“Thank you very much Ireland,” said Kate Kolva, waving a little blue and yellow flag in the arrivals hall at Dublin Airport.
As she waited to collect her best friend’s mother, Ukrainians with no family connections with the country were all too easy to identify.
All morning they arrived. Looking dazed as they streamed through the doors. Children clutching teddies, mothers, some elderly, pulling their world’s belongings in one or two bags. As they looked on, tears welled up behind the public barrier among those waiting to collect tourists and business passengers. “I cannot cry any more,” said Kolva.
Next to her stood Angelo, waiting for his girlfriend, Natalya. She had made the gruelling 30-hour journey from Kyiv to Warsaw a week earlier but had been stymied by UK immigration rules. Her boyfriend described how she had been denied travel at the boarding gate because the plane was transiting through Stansted.
“They did not allow me on the plane because they asked for a visa for the UK. I said ‘how can I get a visa? There is a war in my country’,” said Natalya, who had left a good job in Kyiv working for a media agency.
She had no such problem getting into Ireland. “It was very easy. Someone just said, ‘who is from Ukraine?’ and they gathered up the group and took us to the plane.”
Within minutes Kolva’s best friend’s mum, Olha Novikova, 69, arrived. Her eyes were swollen, her voice etched with anger and sadness. “She is happy to be safe, but she doesn’t want to be in Ireland. She wants to be back in Ukraine to help fight the Russians,” Kolva translated.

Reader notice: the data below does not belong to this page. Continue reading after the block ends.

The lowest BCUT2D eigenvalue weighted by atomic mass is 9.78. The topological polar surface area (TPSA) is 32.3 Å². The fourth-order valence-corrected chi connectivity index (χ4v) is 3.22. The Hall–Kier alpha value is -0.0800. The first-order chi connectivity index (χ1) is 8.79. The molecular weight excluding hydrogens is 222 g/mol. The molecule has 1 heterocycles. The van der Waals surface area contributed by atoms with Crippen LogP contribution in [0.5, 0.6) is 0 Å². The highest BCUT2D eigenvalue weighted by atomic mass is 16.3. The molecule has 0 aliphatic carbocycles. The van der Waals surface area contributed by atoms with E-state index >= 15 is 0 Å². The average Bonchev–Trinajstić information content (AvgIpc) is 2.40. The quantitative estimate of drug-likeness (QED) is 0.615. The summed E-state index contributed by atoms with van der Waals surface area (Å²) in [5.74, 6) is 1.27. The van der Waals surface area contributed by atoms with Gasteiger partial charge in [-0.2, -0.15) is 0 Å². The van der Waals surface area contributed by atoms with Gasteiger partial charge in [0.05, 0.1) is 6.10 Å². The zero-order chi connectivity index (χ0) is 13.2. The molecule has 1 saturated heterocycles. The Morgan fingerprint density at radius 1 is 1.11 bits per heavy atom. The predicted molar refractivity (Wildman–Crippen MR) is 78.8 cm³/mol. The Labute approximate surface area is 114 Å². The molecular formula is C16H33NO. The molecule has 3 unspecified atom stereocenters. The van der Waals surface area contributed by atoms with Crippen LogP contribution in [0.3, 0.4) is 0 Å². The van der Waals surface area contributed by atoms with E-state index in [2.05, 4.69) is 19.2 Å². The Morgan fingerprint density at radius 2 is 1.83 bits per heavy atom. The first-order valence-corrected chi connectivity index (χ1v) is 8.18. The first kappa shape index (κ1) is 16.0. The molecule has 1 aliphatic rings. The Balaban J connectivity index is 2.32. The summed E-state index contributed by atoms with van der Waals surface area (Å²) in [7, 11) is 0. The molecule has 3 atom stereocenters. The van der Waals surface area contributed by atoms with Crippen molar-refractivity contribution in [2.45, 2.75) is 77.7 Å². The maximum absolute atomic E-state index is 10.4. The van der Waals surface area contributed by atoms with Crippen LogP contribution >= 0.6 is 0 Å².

These were just two of the 500 people a day seeking sanctuary in Ireland in the wake of the war. Within minutes of arrival, they are taken to a welcome building with food, drinks, phone chargers, toys and people buzzing around to help with registration for residency.
During a week in which the UK and the Home Office were battered by sharp criticism for insisting that Ukrainians must apply for a visa before entering the UK, the contrast in Dublin could not have been starker.
While one builder in Calais complained that British authorities had “treated us worse than the water in the toilet”, turned away after a 2,000-mile journey because they had no visa for the UK, Ireland lifted visa restrictions and extended the right to live and work for up to three years.
As the numbers of arrivals ballooned in Ireland, the government decided the refugee crisis should be met with a humanitarian response with efforts to simplify all the paperwork needed. Crucially, it would be completed after arrival, not before.
The Dublin Airport Authority decided to donate its headquarters and government departments dealing with housing, health, and immigration together set up a “one-stop shop” to ease the plight of refugees.
“This is the first port of call for so many people who are arriving from Ukraine who have fled over the past number of days. What’s really important is that when they arrive first they get a very warm welcome,” said justice minister Helen McEntee.
A bright and airy building, 500 metres from the arrivals hall, it was bustling with activity with toys, sim cards, cots, changing rooms and pallets of free food and soft drinks.
Arrivals first sat down to complete the paperwork that will generate Ireland’s equivalent of a national insurance number and temporary residency protection.
While immigration checks were completed, refugees were invited to wait upstairs in a newly created lounge complete with colourful cushions brought the day before from Ikea.
Mothers could leave their children in a supervised soft play area next door or pick up toiletries and care packages from a series of rooms converted into free shops stacked with everything from toothpaste and tampons to shampoo and baby clothes. The airport authority had even brought down its collection of lost buggies.